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Incontinence Drugs May Cause Memory Problems in the Elderly

Filed April 18th, 2008 amy

According to IMS Health, which tracks drug sales, more than $3 billion worth of were sold in the U.S. in 2007. And accordig to the National Institute on Aging, one in ten people over age 65 will experience bladder control problems. Women are more likely to be affected than men. Causes include nerve damage, loss of muscle tone or, in men, enlarged prostate.

Yet commonly used incontinence drugs may cause memory problems in some older people, a study has found. The U.S. Navy neurologist Dr. Jack Tsao, who led the study, tells the Associated Press, “It may be better to use diapers and be able to think clearly than the other way around.” Tsao adds that urinary incontinence sometimes can often be resolved with non-drug treatments, so he encourages patients to seek alternatives before going straight for prescription medication. Other options include exercises, biofeedback and keeping to a schedule of bathroom breaks, he says.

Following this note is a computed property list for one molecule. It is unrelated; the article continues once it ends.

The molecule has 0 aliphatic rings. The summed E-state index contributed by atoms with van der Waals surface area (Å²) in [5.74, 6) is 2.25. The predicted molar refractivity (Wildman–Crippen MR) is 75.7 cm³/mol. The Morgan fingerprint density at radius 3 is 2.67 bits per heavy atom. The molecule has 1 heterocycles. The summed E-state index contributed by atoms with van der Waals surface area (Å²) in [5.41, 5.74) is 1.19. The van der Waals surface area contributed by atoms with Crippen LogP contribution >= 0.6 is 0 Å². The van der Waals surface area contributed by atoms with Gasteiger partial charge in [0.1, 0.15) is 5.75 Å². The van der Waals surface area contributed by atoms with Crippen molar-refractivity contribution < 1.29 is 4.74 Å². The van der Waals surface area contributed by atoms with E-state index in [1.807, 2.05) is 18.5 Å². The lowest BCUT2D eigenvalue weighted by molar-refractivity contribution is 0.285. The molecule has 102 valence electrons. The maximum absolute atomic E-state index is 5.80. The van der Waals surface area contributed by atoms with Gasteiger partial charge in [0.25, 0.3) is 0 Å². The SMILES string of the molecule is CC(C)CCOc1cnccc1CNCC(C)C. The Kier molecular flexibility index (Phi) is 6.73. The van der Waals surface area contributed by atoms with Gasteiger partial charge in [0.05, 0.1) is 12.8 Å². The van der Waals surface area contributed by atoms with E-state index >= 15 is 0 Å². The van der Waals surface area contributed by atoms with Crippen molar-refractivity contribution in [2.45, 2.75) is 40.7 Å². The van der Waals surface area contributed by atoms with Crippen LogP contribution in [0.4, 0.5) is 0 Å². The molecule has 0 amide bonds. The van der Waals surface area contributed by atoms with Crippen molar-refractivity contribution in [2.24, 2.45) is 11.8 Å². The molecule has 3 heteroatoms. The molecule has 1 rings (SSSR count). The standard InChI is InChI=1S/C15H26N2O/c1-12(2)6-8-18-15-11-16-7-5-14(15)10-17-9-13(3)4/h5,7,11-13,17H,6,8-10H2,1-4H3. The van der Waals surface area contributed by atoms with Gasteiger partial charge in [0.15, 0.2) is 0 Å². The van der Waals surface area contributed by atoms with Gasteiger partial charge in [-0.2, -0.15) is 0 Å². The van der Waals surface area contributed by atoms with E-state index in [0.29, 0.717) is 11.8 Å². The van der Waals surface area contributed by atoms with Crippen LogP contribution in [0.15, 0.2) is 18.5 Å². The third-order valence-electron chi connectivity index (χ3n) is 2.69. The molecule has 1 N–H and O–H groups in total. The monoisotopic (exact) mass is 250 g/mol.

The American Academy of Neurology met Thursday and discussed the results of the study, which came from an analysis of the medication use and cognitive test scores of 870 older Catholic priests, nuns and brothers who participated in the Religious Orders Study at Chicago’s Rush University Medical Center. The average age was 75. Researchers tracked them for nearly eight years, testing yearly for cognitive decline. They asked them to recite strings of numbers backward and forward, to name as many different kinds of fruit as they could in one minute and to complete other challenges during the annual testing.

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